The MonRoze Integrated Resort Scheme project is busy destroying patrimoine. Not only has the project eaten a hole in the mountain in Baie du Cap, not only has it suppressed the source and dried up the river everyone used, but the old police station, up on the hillside, with its characteristic stairways on each side (photo 1), built in 1905 (photo 2) out of unusually small hewn-rock bricks, is being dismantled. Already the doors and windows have been removed, leaving the place with an abandoned air, bricks missing here and there. Already the building behind the police station has been dismantled; only the lower part is left standing (photo 3). As inhabitants put it, had any one of them been tempted ever to remove so much as one brick, the repressive arm of the State would have been on to them.
The buildings are part of the patrimoine of Baie du Cap, and of the whole country. Each brick in them reminds us of the workers who, over a hundred years ago, carved them out of basalt rock, and then erected a building to last over a hundred years. It is part of the memory of the place. Now turned into signed reading: “No trespassing: Keep out! Private property.”
And the sign thus points to the privatization of the commons, the public land. So, this Government is trying to get away with privatising water, the Port and even the very little State Land that there is.
The argument that this destruction of Baie du Cap heritage is in the interests of job-creation are just eye-wash. It is clearly in no other interest except that of real estate speculation by the very rich for the very rich.
The interests of the people of Baie du Cap would be served better elsewhere; for example, in proper agricultural diversification by Bel Ombre and St. Felix, and fishing development guided by the State, alongside food preservation plants. That would give work to everyone: labourers, skilled workers and professionals like agronomists and marine biologists. That would be in the interests of the people of Baie du Cap.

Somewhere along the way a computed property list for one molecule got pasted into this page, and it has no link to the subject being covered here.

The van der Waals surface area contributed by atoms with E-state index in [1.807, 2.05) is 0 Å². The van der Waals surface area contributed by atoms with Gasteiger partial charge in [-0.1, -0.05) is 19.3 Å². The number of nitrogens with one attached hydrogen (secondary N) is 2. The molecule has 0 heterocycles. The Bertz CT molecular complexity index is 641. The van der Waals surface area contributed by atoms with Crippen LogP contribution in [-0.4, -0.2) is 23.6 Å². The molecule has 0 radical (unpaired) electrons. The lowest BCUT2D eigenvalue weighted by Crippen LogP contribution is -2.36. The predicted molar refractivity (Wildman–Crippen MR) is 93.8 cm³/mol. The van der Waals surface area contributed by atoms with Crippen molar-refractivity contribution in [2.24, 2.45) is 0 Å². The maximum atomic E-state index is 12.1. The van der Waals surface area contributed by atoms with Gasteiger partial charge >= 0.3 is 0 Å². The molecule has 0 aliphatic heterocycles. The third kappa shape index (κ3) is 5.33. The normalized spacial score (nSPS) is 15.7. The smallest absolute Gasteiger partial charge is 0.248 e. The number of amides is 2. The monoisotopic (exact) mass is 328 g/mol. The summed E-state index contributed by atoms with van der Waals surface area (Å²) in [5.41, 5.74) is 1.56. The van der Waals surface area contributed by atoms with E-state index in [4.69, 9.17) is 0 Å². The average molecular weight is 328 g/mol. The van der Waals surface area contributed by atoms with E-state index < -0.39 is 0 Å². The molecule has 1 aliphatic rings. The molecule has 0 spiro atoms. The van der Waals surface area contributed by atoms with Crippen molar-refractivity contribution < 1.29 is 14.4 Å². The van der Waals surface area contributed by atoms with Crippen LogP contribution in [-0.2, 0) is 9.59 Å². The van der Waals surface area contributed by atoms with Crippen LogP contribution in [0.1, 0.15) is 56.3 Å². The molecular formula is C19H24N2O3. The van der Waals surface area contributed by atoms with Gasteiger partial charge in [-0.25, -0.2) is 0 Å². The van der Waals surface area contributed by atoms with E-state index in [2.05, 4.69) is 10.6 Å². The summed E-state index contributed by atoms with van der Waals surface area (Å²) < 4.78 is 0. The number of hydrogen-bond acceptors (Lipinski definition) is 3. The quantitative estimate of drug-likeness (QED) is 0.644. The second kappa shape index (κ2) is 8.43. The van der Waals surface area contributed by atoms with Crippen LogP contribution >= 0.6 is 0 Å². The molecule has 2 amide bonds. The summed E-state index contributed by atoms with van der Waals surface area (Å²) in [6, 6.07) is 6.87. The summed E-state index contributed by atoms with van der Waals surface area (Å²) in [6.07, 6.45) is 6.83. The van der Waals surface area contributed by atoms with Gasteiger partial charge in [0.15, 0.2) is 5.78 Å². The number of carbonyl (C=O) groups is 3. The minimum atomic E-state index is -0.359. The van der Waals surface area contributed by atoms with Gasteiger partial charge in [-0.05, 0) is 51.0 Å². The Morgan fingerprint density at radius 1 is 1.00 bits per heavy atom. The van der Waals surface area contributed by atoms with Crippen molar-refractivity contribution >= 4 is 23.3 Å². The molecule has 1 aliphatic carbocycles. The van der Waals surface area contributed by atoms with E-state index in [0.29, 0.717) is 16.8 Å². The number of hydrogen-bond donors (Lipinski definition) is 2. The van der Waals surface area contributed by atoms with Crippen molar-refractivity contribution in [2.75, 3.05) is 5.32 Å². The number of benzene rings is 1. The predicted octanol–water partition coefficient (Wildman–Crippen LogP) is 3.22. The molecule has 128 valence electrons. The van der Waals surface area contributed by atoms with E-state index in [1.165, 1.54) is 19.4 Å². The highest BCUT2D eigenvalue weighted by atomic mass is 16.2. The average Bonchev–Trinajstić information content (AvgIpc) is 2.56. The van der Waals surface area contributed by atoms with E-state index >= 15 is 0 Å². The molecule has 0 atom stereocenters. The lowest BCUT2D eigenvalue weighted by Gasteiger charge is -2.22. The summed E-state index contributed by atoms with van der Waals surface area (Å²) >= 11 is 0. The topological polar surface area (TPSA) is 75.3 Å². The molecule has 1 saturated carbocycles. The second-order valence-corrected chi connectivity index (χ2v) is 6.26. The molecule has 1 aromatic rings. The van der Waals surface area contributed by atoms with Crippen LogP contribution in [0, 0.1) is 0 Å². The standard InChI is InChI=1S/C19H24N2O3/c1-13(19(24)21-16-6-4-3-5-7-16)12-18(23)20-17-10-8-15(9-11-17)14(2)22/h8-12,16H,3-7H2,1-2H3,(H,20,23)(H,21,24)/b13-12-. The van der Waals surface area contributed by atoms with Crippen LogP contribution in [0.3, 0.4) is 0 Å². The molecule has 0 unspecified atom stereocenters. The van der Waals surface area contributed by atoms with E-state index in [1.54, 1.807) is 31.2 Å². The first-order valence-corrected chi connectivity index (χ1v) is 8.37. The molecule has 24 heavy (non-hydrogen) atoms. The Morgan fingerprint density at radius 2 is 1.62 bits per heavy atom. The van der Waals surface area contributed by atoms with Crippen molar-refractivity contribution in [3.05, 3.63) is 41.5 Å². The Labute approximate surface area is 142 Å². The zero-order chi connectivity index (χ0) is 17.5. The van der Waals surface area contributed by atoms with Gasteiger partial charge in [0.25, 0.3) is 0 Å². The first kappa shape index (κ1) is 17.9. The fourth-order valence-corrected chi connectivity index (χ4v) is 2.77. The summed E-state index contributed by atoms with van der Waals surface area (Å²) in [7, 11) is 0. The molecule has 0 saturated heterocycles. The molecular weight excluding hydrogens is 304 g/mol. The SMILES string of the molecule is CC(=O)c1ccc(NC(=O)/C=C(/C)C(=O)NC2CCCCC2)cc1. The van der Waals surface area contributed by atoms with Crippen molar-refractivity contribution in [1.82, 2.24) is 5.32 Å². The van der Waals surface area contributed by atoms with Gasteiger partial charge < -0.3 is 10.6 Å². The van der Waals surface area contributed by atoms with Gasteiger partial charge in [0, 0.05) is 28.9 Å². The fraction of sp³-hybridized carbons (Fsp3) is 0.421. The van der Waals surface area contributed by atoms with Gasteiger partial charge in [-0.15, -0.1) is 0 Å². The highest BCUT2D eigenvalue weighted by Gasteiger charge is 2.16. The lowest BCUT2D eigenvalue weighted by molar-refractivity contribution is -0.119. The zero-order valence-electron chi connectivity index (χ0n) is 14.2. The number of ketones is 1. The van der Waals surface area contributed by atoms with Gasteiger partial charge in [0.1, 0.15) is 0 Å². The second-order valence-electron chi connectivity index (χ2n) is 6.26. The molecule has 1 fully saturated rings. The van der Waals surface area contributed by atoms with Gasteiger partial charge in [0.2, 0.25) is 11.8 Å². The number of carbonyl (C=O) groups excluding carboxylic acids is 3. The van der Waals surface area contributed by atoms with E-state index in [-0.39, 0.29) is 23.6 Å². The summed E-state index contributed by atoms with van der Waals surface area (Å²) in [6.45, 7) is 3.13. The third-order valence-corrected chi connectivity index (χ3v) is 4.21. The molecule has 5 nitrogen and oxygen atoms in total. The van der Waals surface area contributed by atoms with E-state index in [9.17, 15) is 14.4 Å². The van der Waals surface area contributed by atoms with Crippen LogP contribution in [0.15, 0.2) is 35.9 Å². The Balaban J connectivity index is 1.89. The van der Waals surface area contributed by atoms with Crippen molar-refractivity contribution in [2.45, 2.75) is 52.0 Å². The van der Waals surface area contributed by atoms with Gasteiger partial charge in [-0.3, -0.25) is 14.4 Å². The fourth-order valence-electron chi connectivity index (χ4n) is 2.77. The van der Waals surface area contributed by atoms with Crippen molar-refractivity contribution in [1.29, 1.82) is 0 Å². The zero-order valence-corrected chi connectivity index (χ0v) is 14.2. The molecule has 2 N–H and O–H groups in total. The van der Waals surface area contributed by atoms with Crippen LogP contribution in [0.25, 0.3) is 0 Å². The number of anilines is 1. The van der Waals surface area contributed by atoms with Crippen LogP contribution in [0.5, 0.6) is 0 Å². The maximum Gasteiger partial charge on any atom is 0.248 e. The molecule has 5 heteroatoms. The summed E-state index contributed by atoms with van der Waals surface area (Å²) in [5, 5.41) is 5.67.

What the MonRoze project is is more like the kind of Colony that the Israeli government gives permits to settlers to set up in Palestine.
And the people of Baie du Cap, like those of Bambous when Medine sugar estate began its road towards getting all the exemptions leading up to full “Smart City” status, will, after having their water source closed down, be offered “a market place” as a kind of sop. And like in Bambous, it will fail and, in due course be closed down. This is for a simple reason: a market is not just a place that the powerful set up for the powerless: it is a cultural phenomenon that grows organically over time. And that reminds us that the powerless are many, the powerful few.
The inhabitants of Baie du Cap on Saturday 26 March submitted a petition to the new Minister of the Environment, Hon. Alain Wong, calling on him to get the MonRoze project’s permits annulled. The many are just beginning to demand the due of all human beings: to take their destiny into their own hands, collectively.